For Denius, politics and public service were natural outgrowths of his occupation. In 1954 he led the conservatives to take over the Travis County Young Democrats, which faced a four-way split, to throw support behind Governor Allan Shivers. From 1957 to 1961 he was a member of the Texas Legislature Constitutional Revision Committee. Later, he worked as the treasurer on several of J. J. “Jake” Pickle’s campaigns. In 1970, as Austin Independent School District faced litigation over its desegregation plan and debates over busing, Denius was elected to the district school board, and his law partner Donald S. Thomas represented AISD pro-bono in court. Through his position on the Greater Austin Association’s executive and steering committee and as an attorney for the Austin Urban Renewal Program, Denius played a role in reshaping several areas of the city. He also played a role in bringing a Texas League baseball team, the Austin Senators, to the city in 1955. In 1963 he represented the majority of Texas A&M University’s Board of Regents and argued on their behalf to open university enrollment to women, which was implemented in 1969.
As a devoted alumnus, Frank Denius provided significant professional and philanthropic service to the University of Texas in Austin. In 1961 he and noted attorneys Leon Jaworski and law partner Edward Clark represented the University of Texas Board of Regents in a legal suit to desegregate the institution’s dormitories until they integrated in 1964. From 1964 to 1966 he served as president of the Texas Ex-Students Association, known as Texas Exes, an organization he helped establish. As the chair of the university’s Darrell K Royal-Texas Memorial Stadium Veterans Committee in 1997, he ensured the continued dedication of the stadium’s status as a war memorial to military veterans and helped restart the tradition of honoring veterans at UT football games for Veterans Day. In addition, he commissioned and donated the statue of a World War I soldier, called The Doughboy by Paul Tadlock, to honor all veterans. The statue is located in the Frank Denius Veterans Memorial Plaza at the northwest corner of stadium.
As director and president of the Effie and Wofford Cain Foundation, Denius provided financial support for education and the arts in Texas. The Cain Foundation is a private family nonprofit foundation established by Denius’s aunt and uncle, Effie and Wofford Cain in 1952. He was named the foundation’s director in 1955, executive committee chairman in 1983, and served as president until his death in 2018. Under his leadership, the Cain Foundation provided funds for student scholarships, teaching awards, and grants to Texas-based charities, including Austin-based Health Alliance for Austin Musicians (HAAM) and the SIMS Foundation, which provides mental health and addiction recovery services for those in the music industry. The Cain Foundation has also provided funding for numerous educational institutions, including St. Stephen’s Episcopal School in Austin and Schreiner University in Kerrville, as well as the Cain Presidential Endowed Chair at Texas A&M University and the Effie Marie Cain Regents Chair in Fine Arts and the J. J. “Jake” Pickle Regents Chair in the LBJ School of Public Affairs at the University of Texas. Denius and the foundation also donated funds to build recreational facilities in his hometown of Athens and for three football practice fields, now called the Frank Denius Practice Fields at the University of Texas. In recognition for a half-century of service, financial support, and commitment to higher education, he received the Santa Rita Award from the University of Texas Board of Regents at a ceremony in February 2007. He received the Austin Community Foundation Philanthropy Award in 2013.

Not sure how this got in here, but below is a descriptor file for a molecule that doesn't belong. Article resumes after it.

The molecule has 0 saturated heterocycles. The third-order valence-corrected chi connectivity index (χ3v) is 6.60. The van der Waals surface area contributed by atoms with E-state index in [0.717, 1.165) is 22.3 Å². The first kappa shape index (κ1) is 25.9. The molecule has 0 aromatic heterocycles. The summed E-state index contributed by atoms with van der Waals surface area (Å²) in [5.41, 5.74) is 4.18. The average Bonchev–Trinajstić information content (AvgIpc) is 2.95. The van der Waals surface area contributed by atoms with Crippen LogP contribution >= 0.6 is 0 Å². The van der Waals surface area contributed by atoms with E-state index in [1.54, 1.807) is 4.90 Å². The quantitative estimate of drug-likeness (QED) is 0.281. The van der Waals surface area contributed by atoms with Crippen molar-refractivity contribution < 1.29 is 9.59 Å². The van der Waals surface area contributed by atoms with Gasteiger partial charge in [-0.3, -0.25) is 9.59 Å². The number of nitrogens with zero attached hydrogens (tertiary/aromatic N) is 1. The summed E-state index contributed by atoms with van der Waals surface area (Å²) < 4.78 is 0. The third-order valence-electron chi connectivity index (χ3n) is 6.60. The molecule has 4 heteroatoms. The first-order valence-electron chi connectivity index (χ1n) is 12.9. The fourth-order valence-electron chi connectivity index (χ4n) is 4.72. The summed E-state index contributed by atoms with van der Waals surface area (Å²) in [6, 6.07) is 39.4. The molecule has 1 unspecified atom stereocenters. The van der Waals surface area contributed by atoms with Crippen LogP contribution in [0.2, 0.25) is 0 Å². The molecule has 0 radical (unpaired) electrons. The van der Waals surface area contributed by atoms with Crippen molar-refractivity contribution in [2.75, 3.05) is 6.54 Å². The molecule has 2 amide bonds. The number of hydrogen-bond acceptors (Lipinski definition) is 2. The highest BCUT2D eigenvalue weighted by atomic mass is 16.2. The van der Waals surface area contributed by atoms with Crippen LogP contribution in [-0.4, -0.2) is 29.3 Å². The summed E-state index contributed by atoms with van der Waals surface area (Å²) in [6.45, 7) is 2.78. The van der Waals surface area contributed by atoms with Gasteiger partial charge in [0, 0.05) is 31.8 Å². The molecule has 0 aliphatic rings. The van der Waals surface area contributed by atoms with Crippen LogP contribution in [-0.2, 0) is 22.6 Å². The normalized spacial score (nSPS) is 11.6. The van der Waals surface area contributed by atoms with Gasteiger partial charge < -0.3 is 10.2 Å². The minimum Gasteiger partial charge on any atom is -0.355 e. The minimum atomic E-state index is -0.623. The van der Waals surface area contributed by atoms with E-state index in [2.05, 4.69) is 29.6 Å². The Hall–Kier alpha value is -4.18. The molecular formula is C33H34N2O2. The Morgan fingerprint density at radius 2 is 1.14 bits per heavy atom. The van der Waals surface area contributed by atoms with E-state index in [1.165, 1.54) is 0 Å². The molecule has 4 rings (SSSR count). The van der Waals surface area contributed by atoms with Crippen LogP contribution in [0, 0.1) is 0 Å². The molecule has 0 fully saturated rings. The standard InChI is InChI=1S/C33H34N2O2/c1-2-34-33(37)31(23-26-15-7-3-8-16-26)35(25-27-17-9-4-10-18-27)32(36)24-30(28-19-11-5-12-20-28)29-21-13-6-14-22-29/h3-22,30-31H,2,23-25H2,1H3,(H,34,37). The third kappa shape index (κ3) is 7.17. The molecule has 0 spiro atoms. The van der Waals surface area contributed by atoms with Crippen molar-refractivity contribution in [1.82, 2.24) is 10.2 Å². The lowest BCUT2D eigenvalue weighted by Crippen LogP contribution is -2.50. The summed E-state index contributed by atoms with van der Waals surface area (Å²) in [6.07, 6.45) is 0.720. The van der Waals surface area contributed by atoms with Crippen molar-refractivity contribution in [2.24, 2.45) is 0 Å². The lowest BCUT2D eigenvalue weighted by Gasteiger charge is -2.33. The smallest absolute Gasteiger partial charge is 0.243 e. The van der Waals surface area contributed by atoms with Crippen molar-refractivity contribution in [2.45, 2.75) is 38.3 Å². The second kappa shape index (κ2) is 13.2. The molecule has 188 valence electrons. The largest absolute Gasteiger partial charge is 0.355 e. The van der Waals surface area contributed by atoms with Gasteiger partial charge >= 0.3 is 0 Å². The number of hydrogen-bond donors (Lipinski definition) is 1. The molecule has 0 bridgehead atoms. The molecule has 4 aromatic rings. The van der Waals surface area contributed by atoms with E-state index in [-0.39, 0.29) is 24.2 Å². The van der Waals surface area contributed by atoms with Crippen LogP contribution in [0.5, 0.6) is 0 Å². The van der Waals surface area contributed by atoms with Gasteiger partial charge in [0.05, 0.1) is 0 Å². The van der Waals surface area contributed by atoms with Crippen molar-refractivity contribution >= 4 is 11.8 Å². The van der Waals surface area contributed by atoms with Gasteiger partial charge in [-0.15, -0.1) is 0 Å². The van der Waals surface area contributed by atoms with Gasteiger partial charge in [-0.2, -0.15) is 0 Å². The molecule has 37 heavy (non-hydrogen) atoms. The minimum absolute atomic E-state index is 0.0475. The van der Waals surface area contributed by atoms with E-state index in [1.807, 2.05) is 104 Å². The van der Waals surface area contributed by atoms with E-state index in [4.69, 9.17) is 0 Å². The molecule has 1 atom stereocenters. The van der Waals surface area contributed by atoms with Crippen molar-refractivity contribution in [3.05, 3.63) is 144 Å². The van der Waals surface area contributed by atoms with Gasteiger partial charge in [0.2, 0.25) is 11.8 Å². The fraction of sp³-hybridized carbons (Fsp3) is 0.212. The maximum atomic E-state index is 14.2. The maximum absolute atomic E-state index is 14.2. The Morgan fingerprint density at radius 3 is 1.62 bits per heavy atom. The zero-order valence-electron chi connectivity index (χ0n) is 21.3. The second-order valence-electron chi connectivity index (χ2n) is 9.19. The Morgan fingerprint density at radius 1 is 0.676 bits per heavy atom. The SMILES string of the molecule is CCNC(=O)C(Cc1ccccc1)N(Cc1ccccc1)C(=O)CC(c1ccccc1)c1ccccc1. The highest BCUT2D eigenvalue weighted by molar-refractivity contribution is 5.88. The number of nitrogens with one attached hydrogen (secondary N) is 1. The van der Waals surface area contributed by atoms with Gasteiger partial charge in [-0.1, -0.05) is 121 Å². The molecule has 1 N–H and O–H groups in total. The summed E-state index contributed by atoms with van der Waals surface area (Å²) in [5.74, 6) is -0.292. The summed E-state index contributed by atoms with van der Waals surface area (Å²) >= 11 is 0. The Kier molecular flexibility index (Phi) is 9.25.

Frank Denius, a longtime and active member of Westminster Presbyterian Church, died in Austin on July 29, 2018. He and his wife had two children, Charmaine Denius McGill and Wofford Denius. After his death, the University of Texas held a tribute to him at their annual Veterans Recognition Football Game in November 2018, and the football team dedicated their 2018 season to him with “FD” on their helmets. The university also made plans to construct a hall of fame named in his honor—the Frank Denius Family University of Texas Athletics Hall of Fame.